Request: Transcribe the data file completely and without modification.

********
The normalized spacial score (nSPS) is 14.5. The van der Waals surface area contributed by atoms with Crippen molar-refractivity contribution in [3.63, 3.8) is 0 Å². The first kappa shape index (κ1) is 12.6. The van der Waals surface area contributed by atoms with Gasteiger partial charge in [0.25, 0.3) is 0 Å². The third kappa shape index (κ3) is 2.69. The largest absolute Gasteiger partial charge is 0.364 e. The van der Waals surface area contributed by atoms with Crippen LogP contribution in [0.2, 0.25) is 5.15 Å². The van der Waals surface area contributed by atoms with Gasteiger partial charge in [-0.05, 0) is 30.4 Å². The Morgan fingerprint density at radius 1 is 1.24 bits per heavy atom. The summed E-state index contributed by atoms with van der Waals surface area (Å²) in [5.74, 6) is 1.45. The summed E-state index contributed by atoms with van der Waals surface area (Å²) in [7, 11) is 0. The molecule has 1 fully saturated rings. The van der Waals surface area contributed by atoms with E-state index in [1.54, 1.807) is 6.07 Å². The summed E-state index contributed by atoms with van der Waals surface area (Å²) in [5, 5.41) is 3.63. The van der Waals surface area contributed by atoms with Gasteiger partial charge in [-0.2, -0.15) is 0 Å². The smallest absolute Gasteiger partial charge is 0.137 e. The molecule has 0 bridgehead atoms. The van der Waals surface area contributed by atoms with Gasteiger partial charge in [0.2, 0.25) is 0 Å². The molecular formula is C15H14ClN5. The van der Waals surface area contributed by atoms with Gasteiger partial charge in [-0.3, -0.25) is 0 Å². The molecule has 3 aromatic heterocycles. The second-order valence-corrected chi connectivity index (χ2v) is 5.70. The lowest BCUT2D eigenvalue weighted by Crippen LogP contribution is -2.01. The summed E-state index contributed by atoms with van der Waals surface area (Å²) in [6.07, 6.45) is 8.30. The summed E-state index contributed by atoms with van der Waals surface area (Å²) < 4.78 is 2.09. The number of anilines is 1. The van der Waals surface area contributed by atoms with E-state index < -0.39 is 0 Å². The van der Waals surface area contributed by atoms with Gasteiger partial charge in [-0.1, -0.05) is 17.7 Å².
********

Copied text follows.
The normalized spacial score (nSPS) is 14.5. The van der Waals surface area contributed by atoms with Crippen molar-refractivity contribution in [3.63, 3.8) is 0 Å². The first kappa shape index (κ1) is 12.6. The van der Waals surface area contributed by atoms with Gasteiger partial charge in [0.25, 0.3) is 0 Å². The third kappa shape index (κ3) is 2.69. The largest absolute Gasteiger partial charge is 0.364 e. The van der Waals surface area contributed by atoms with Crippen LogP contribution in [0.2, 0.25) is 5.15 Å². The van der Waals surface area contributed by atoms with Gasteiger partial charge in [-0.05, 0) is 30.4 Å². The Morgan fingerprint density at radius 1 is 1.24 bits per heavy atom. The summed E-state index contributed by atoms with van der Waals surface area (Å²) in [5.74, 6) is 1.45. The summed E-state index contributed by atoms with van der Waals surface area (Å²) in [7, 11) is 0. The molecule has 1 fully saturated rings. The van der Waals surface area contributed by atoms with E-state index in [1.54, 1.807) is 6.07 Å². The summed E-state index contributed by atoms with van der Waals surface area (Å²) in [5, 5.41) is 3.63. The van der Waals surface area contributed by atoms with Gasteiger partial charge in [-0.2, -0.15) is 0 Å². The smallest absolute Gasteiger partial charge is 0.137 e. The molecule has 0 bridgehead atoms. The van der Waals surface area contributed by atoms with Gasteiger partial charge in [0.2, 0.25) is 0 Å². The molecular formula is C15H14ClN5. The van der Waals surface area contributed by atoms with Gasteiger partial charge in [-0.3, -0.25) is 0 Å². The molecule has 3 aromatic heterocycles. The second-order valence-corrected chi connectivity index (χ2v) is 5.70. The lowest BCUT2D eigenvalue weighted by Crippen LogP contribution is -2.01. The summed E-state index contributed by atoms with van der Waals surface area (Å²) in [6.07, 6.45) is 8.30. The summed E-state index contributed by atoms with van der Waals surface area (Å²) < 4.78 is 2.09. The number of anilines is 1. The van der Waals surface area contributed by atoms with E-state index < -0.39 is 0 Å². The van der Waals surface area contributed by atoms with Gasteiger partial charge in [-0.1, -0.05) is 17.7 Å².